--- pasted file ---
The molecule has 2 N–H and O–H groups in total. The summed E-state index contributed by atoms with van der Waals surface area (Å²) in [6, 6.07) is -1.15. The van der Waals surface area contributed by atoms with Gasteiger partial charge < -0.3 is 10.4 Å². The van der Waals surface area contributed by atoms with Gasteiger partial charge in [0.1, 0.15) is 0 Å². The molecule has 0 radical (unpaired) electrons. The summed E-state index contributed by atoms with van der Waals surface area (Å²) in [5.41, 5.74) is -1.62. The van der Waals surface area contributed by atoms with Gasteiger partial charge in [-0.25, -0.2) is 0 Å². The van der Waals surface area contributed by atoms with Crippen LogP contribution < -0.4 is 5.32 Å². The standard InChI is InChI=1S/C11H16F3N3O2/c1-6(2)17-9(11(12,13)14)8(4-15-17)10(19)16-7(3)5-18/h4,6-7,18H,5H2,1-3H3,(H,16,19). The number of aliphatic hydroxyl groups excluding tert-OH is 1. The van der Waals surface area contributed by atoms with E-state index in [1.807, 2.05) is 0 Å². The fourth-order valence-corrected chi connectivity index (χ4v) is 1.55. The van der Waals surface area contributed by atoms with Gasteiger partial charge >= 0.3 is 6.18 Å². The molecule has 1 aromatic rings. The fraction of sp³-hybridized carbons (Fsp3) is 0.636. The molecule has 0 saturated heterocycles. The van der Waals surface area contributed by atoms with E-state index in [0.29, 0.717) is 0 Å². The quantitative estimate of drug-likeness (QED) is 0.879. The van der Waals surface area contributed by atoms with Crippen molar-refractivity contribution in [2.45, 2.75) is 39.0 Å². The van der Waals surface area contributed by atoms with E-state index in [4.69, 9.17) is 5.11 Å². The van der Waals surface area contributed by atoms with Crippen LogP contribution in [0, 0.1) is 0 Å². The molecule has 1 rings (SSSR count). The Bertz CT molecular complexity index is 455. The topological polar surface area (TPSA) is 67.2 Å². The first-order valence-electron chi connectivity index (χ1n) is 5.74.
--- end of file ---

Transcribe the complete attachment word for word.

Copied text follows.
The molecule has 2 N–H and O–H groups in total. The summed E-state index contributed by atoms with van der Waals surface area (Å²) in [6, 6.07) is -1.15. The van der Waals surface area contributed by atoms with Gasteiger partial charge < -0.3 is 10.4 Å². The van der Waals surface area contributed by atoms with Gasteiger partial charge in [0.1, 0.15) is 0 Å². The molecule has 0 radical (unpaired) electrons. The summed E-state index contributed by atoms with van der Waals surface area (Å²) in [5.41, 5.74) is -1.62. The van der Waals surface area contributed by atoms with Gasteiger partial charge in [-0.25, -0.2) is 0 Å². The van der Waals surface area contributed by atoms with Crippen LogP contribution < -0.4 is 5.32 Å². The standard InChI is InChI=1S/C11H16F3N3O2/c1-6(2)17-9(11(12,13)14)8(4-15-17)10(19)16-7(3)5-18/h4,6-7,18H,5H2,1-3H3,(H,16,19). The number of aliphatic hydroxyl groups excluding tert-OH is 1. The van der Waals surface area contributed by atoms with E-state index in [1.807, 2.05) is 0 Å². The fourth-order valence-corrected chi connectivity index (χ4v) is 1.55. The van der Waals surface area contributed by atoms with Gasteiger partial charge >= 0.3 is 6.18 Å². The molecule has 1 aromatic rings. The fraction of sp³-hybridized carbons (Fsp3) is 0.636. The molecule has 0 saturated heterocycles. The van der Waals surface area contributed by atoms with E-state index in [0.29, 0.717) is 0 Å². The quantitative estimate of drug-likeness (QED) is 0.879. The van der Waals surface area contributed by atoms with Crippen molar-refractivity contribution in [2.45, 2.75) is 39.0 Å². The van der Waals surface area contributed by atoms with E-state index in [4.69, 9.17) is 5.11 Å². The van der Waals surface area contributed by atoms with Crippen LogP contribution in [0, 0.1) is 0 Å². The molecule has 1 rings (SSSR count). The Bertz CT molecular complexity index is 455. The topological polar surface area (TPSA) is 67.2 Å². The first-order valence-electron chi connectivity index (χ1n) is 5.74.